Our agreement with SolarCity, under which PGGM will invest in a large portfolio of solar energy systems, is a new link in a chain of investments in sustainable energy. PGGM Infrastructure took the first step in 2010 with a direct investment in Walney, an offshore wind farm in the Irish Sea. The SolarCity portfolio now brings us into virtual contact with the end users of alternative energy: 38 thousand American households.
With this investment PGGM expects to generate a stable return for the participants of our clients, among them Pensioenfonds Zorg en Welzijn/PFZW (pension fund for the Dutch healthcare sector), for at least twenty years. This return comes from the regular payments by American homeowners for the use of the solar panels installed for them by SolarCity.
This transaction means that PGGM infrastructure investments now cover almost the entire spectrum of current sustainable energy production and consumption. In recent years we have acquired interests in centralised generation of alternative energy, such as wind farms and solar parks. Our stake in heating company Ennatuurlijk finances measures to improve the sustainability of the energy supply to tens of thousands of Dutch households and companies, with low or zero carbon heat being supplied to users.
PGGM is also invested in companies that are involved in the large-scale application of smart meters, which will play an important role in households optimizing the benefit they obtain from the electrification of our societies in the coming decades.
Given (McKinsey report 2016) that by 2040 the Netherlands must have achieved substantial emission reductions while facing 37 per cent higher demand for electricity, it is essential that there also be back-up capacity for periods without sunshine or wind. PGGM has interests in gas transport and distribution, mindful of the role natural gas will continue to play for several more decades in the transition to a low carbon society, to which the Netherlands has also committed itself in the Paris Agreement.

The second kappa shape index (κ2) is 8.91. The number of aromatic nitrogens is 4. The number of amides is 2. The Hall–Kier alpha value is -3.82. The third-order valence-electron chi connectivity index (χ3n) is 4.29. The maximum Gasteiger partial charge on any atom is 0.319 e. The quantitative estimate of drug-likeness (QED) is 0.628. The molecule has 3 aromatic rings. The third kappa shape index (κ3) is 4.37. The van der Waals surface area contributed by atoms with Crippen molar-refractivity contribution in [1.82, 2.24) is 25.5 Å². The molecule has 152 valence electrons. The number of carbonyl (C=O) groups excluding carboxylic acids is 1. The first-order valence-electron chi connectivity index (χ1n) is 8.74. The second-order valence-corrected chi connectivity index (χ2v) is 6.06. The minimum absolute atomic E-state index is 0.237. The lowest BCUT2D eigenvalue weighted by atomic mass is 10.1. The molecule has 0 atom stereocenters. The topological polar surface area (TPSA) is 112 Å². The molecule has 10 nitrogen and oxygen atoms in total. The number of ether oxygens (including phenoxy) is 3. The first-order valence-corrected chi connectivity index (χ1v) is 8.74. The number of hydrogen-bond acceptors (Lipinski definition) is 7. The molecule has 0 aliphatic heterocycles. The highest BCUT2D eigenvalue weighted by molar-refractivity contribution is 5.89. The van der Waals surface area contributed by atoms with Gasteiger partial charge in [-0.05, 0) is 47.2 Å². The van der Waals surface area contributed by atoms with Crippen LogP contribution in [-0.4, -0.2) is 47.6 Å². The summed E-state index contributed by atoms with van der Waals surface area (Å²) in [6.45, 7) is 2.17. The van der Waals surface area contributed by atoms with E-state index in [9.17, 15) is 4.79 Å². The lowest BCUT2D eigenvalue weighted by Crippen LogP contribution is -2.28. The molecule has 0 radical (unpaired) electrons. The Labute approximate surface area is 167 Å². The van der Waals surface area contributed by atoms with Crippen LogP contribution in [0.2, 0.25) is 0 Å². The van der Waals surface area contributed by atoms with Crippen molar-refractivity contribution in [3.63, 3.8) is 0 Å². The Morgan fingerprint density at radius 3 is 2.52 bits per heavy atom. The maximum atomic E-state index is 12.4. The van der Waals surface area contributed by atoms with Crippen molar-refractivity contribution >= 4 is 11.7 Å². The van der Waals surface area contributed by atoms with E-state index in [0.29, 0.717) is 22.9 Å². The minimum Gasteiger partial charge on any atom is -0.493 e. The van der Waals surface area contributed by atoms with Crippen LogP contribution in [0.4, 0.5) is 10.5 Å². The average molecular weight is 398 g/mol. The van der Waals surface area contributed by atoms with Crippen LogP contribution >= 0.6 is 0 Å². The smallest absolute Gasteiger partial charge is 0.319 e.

The McKinsey report spells out the drastic steps that are needed to create an economy in 2050 that produces 80 to 95 per cent fewer greenhouse gas emissions than in 1990. To achieve this, the pace of the energy transition will have to be three times greater than in the previous thirty years.
That will produce a surge in technological dynamism, driving innovations in the field of energy storage, so that gas-fired generation plants also can eventually be phased out in the future, or innovations for carbon capture and storage. Of equal importance is the catalytic role assumed by government, prompted by the national Energy Agreement that was concluded in 2013. This has already led to hundreds of agreements and initiatives in all the sectors affected by the energy transition.
PGGM Infrastructure’s direct investment strategy has been to invest in individual projects, each of which can be seen as a separate piece of the puzzle to improve the sustainability of the energy mix. Now that government policy is increasingly taking shape, see the example of the Energy Agreement in the Netherlands, our investments are becoming more aligned with integrated and coherent policy driving the energy transition.
As government policy develops, multiple opportunities will open up for direct infrastructure investors such as PGGM. Depending on the natural regional conditions and incentivizing measures by governments, geographically diverse energy mixes are certain to arise. In California, for example, an abundance of sunshine combined with government policy has led to large-scale application of solar for consumers.
In all long-term energy scenarios for the Netherlands, solar comes in just behind wind. In addition, much can be achieved in the Netherlands through energy-saving measures, residual heat usage and electrification of households and transport. We are well positioned to invest in the entire chain worldwide, to secure an attractive financial return and contribute to a sustainable future.